I remember one time I was in a room filled with a group of women somewhere in Jakarta. I was immediately drawn to their matching tops: Woven fabric with white irregular stripes, draped around them with a technique that looks simple at one glance, yet not so easy after a closer look, which reminded me of Japanese kimono.
I found out later on that the Yogyakarta-based Lulu Lutfi Labibi is the designer of the tops I had seen the other day. Made out of Indonesian traditional fabric called lurik, combined with the elegant moulage (draping) technique, Labibi's designs have captivated many, myself included.
Lurik or lorek means "stripes" in Javanese, and it's commonly made from cotton strands. Although each motif of lurik is considered sacred and believed to have mystical powers, the fabric has had a few non-magical moments; the main cause being the rise of cloth factories and hi-tech machinery that could produce various modern motifs in a cheaper price.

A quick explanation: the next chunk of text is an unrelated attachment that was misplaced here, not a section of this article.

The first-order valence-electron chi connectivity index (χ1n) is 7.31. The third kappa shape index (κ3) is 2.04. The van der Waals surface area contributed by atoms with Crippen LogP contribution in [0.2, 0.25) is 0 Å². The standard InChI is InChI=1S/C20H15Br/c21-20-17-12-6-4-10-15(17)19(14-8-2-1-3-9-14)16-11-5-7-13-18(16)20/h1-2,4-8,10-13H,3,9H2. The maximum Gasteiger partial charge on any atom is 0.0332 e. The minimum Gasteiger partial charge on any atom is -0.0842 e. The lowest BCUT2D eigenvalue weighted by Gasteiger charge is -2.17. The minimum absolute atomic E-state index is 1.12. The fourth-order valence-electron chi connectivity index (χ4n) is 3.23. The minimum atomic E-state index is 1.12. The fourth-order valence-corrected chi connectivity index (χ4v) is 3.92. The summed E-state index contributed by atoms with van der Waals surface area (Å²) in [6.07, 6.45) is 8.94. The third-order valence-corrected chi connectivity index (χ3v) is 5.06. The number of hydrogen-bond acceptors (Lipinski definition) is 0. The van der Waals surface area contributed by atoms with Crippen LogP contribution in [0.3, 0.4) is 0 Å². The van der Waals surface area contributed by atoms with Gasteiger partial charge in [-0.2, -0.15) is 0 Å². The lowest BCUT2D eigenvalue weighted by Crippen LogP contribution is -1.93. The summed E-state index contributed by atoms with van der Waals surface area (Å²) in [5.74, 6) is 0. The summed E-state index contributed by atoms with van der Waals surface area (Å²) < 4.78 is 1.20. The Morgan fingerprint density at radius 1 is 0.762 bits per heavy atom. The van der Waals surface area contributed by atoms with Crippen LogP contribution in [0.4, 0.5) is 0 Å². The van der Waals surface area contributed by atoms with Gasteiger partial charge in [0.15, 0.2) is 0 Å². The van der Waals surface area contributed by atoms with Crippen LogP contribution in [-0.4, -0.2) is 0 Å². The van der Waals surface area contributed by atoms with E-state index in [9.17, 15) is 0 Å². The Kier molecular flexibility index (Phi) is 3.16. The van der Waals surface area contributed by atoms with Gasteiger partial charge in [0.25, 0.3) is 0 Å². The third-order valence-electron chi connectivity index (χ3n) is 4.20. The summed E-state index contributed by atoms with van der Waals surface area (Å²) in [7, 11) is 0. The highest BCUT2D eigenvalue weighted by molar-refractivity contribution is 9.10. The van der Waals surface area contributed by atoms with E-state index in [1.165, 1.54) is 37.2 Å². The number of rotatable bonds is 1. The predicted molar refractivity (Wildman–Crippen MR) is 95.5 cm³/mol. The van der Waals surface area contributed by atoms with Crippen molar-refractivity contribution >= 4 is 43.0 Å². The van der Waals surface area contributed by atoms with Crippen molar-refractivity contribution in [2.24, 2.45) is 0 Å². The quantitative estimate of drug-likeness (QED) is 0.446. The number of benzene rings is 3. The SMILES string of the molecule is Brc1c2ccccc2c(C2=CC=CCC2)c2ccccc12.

Thankfully, this didn't stop Labibi's undying love with the textile; in fact, it made him commit to lurik even more. Whether it's the unique texture, the weaving process, or the richness of its history, he was eager to make the traditional fabric more known internationally. He managed to do so when he showcased his collection at the 2016 MQ Vienna Fashion Week.
An admirer of Yohji Yamamoto and Rei Kawakubo, Labibi is highly interested in Japanese design aesthetic. He embraces the ancient Japanese philosophy of Wabi-Sabi, or finding beauty in imperfection and profundity in nature. He personally believes that there is something exquisite in imperfections.
Perhaps that's also the reason he applauds individuality and personal style, as evidenced by his engaging Instagram feed. Through social media, it seems that he wants to convey the message: "Everybody can wear Lulu Lutfi Labibi." Taken in his warm concrete-floored studio, with an alluring dark-tone, most of his photos feature his wide-ranging female customers—from 17 to 40-ish year old—in his effortless and timeless pieces.
Labibi's draping technique allows the women to freely express themselves and dare them to create more looks than one! By merely adding a leather belt, a simple rope on the waist or a formal long skirt, one piece of fabric can turn into a day-to-night attire.
Turning a thick fabric like lurik into a ready-to-wear piece using the draping technique may not be a simple task. But judging from the brand's success, there's no doubt that the designer has successfully overcome the challenges.